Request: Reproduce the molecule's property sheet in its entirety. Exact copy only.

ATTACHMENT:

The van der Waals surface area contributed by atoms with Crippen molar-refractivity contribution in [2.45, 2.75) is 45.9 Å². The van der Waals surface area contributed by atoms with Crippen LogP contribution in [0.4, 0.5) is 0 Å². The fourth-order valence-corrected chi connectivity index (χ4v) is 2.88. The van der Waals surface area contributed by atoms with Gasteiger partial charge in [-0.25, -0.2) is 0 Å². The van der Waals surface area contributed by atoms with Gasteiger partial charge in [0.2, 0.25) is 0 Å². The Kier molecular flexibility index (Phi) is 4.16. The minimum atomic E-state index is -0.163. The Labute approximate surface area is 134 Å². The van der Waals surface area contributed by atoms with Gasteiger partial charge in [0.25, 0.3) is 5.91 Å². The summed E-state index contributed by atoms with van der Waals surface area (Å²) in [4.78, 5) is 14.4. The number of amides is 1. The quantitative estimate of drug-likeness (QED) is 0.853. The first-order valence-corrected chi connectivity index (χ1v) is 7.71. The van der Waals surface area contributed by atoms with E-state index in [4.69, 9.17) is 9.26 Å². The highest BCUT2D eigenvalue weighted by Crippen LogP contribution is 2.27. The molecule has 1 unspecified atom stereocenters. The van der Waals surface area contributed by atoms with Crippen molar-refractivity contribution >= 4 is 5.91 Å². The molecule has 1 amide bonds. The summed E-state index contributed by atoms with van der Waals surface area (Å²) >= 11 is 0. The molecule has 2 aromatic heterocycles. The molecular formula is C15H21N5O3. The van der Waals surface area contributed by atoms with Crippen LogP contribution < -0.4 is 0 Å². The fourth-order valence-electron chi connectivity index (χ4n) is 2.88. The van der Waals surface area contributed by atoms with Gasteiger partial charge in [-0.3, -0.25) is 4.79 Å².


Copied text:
The van der Waals surface area contributed by atoms with Crippen molar-refractivity contribution in [2.45, 2.75) is 45.9 Å². The van der Waals surface area contributed by atoms with Crippen LogP contribution in [0.4, 0.5) is 0 Å². The fourth-order valence-corrected chi connectivity index (χ4v) is 2.88. The van der Waals surface area contributed by atoms with Gasteiger partial charge in [-0.25, -0.2) is 0 Å². The van der Waals surface area contributed by atoms with Gasteiger partial charge in [0.2, 0.25) is 0 Å². The Kier molecular flexibility index (Phi) is 4.16. The minimum atomic E-state index is -0.163. The Labute approximate surface area is 134 Å². The van der Waals surface area contributed by atoms with Gasteiger partial charge in [0.25, 0.3) is 5.91 Å². The summed E-state index contributed by atoms with van der Waals surface area (Å²) in [4.78, 5) is 14.4. The number of amides is 1. The quantitative estimate of drug-likeness (QED) is 0.853. The first-order valence-corrected chi connectivity index (χ1v) is 7.71. The van der Waals surface area contributed by atoms with E-state index in [4.69, 9.17) is 9.26 Å². The highest BCUT2D eigenvalue weighted by Crippen LogP contribution is 2.27. The molecule has 1 unspecified atom stereocenters. The van der Waals surface area contributed by atoms with Crippen molar-refractivity contribution >= 4 is 5.91 Å². The molecule has 1 amide bonds. The summed E-state index contributed by atoms with van der Waals surface area (Å²) >= 11 is 0. The molecule has 2 aromatic heterocycles. The molecular formula is C15H21N5O3. The van der Waals surface area contributed by atoms with Crippen LogP contribution < -0.4 is 0 Å². The fourth-order valence-electron chi connectivity index (χ4n) is 2.88. The van der Waals surface area contributed by atoms with Gasteiger partial charge in [-0.3, -0.25) is 4.79 Å².